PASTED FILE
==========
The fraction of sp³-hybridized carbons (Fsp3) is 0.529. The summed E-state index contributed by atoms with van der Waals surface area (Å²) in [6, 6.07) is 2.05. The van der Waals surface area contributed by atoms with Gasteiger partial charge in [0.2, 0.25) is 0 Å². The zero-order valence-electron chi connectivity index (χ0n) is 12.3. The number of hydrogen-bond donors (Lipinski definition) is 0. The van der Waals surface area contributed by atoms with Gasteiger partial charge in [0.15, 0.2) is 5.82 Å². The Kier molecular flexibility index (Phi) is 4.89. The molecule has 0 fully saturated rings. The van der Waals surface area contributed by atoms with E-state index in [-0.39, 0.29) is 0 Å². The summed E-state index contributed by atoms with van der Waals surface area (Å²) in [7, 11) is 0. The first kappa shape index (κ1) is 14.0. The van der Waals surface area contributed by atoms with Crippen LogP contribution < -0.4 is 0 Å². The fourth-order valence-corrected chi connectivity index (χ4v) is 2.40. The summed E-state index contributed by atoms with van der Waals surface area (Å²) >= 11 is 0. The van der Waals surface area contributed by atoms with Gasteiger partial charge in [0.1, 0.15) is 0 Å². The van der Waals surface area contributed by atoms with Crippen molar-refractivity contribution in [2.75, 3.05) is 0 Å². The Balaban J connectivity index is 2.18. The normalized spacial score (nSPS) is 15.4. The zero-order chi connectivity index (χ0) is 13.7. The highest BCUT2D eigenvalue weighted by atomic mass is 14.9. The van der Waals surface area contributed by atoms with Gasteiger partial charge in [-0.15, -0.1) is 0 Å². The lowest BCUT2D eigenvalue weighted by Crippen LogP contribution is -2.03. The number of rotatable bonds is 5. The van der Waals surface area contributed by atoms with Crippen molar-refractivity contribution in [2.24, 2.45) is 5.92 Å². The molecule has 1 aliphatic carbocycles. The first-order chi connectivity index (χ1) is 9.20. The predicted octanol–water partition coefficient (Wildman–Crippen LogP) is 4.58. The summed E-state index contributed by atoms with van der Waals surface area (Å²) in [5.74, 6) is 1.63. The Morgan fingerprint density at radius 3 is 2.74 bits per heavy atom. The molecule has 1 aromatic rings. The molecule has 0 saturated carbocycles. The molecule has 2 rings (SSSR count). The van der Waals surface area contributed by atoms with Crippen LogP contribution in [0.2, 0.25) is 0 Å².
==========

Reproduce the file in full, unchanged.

The fraction of sp³-hybridized carbons (Fsp3) is 0.529. The summed E-state index contributed by atoms with van der Waals surface area (Å²) in [6, 6.07) is 2.05. The van der Waals surface area contributed by atoms with Gasteiger partial charge in [0.2, 0.25) is 0 Å². The zero-order valence-electron chi connectivity index (χ0n) is 12.3. The number of hydrogen-bond donors (Lipinski definition) is 0. The van der Waals surface area contributed by atoms with Gasteiger partial charge in [0.15, 0.2) is 5.82 Å². The Kier molecular flexibility index (Phi) is 4.89. The molecule has 0 fully saturated rings. The van der Waals surface area contributed by atoms with E-state index in [-0.39, 0.29) is 0 Å². The summed E-state index contributed by atoms with van der Waals surface area (Å²) in [7, 11) is 0. The first kappa shape index (κ1) is 14.0. The van der Waals surface area contributed by atoms with Crippen LogP contribution < -0.4 is 0 Å². The fourth-order valence-corrected chi connectivity index (χ4v) is 2.40. The summed E-state index contributed by atoms with van der Waals surface area (Å²) >= 11 is 0. The van der Waals surface area contributed by atoms with Gasteiger partial charge in [0.1, 0.15) is 0 Å². The van der Waals surface area contributed by atoms with Crippen molar-refractivity contribution in [2.75, 3.05) is 0 Å². The Balaban J connectivity index is 2.18. The normalized spacial score (nSPS) is 15.4. The zero-order chi connectivity index (χ0) is 13.7. The highest BCUT2D eigenvalue weighted by atomic mass is 14.9. The van der Waals surface area contributed by atoms with Gasteiger partial charge in [-0.15, -0.1) is 0 Å². The lowest BCUT2D eigenvalue weighted by Crippen LogP contribution is -2.03. The number of rotatable bonds is 5. The van der Waals surface area contributed by atoms with Crippen molar-refractivity contribution in [2.24, 2.45) is 5.92 Å². The molecule has 1 aliphatic carbocycles. The first-order chi connectivity index (χ1) is 9.20. The predicted octanol–water partition coefficient (Wildman–Crippen LogP) is 4.58. The summed E-state index contributed by atoms with van der Waals surface area (Å²) in [5.74, 6) is 1.63. The Morgan fingerprint density at radius 3 is 2.74 bits per heavy atom. The molecule has 1 aromatic rings. The molecule has 0 saturated carbocycles. The molecule has 2 rings (SSSR count). The van der Waals surface area contributed by atoms with Crippen LogP contribution in [0.2, 0.25) is 0 Å².